Researchers from Lithuania improve the efficiency of perovskite cells through passivation

A group of chemists from Kaunas University of Technology (KTU) in Lithuania, together with researchers from China, Italy, Switzerland and Luxembourg, were able to improve the stability of perovskite solar cells using a novel passivation method. Various isomers of phenylethylammonium iodide synthesized by KTU were used here.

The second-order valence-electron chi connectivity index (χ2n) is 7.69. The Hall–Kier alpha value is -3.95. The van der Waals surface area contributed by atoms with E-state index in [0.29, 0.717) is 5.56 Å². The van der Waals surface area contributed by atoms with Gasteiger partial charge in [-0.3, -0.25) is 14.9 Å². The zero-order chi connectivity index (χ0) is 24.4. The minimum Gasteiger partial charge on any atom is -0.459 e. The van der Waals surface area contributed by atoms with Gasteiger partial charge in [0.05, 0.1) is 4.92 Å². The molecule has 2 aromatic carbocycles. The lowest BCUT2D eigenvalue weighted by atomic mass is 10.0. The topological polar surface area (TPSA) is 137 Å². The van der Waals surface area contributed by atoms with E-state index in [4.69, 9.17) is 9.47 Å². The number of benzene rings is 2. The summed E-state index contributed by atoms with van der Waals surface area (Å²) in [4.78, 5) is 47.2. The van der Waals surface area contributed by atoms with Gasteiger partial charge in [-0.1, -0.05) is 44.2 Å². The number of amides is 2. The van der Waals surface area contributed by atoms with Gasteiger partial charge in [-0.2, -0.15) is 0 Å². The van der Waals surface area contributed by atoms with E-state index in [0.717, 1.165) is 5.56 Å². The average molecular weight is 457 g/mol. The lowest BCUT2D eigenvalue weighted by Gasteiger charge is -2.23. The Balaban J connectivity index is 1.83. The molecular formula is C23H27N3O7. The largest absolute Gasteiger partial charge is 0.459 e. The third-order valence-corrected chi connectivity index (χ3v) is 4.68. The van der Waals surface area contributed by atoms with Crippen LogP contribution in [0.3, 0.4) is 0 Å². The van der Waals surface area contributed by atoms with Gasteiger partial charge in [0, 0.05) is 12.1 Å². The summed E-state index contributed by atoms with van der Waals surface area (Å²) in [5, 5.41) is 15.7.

The perovskite solar cells treated in this way achieved efficiencies of up to 23.9, although a measurement of efficiency after 1,008 hours showed a drop in output of around 15 percent. Three-quarters of the passivated cells achieved initial efficiencies above 22 percent, while the control group without passivation was about two percentage points lower. The mini-solar module made from the best nine cells, with an area of 26 square centimeters, achieved an efficiency of 21.4 percent on the active area for an overall module efficiency of 19.3 percent. Measurements of the module were conducted at the Swiss Federal Institute of Technology in Lausanne (EPFL), Switzerland. The results were published in the journal Nature Communications.

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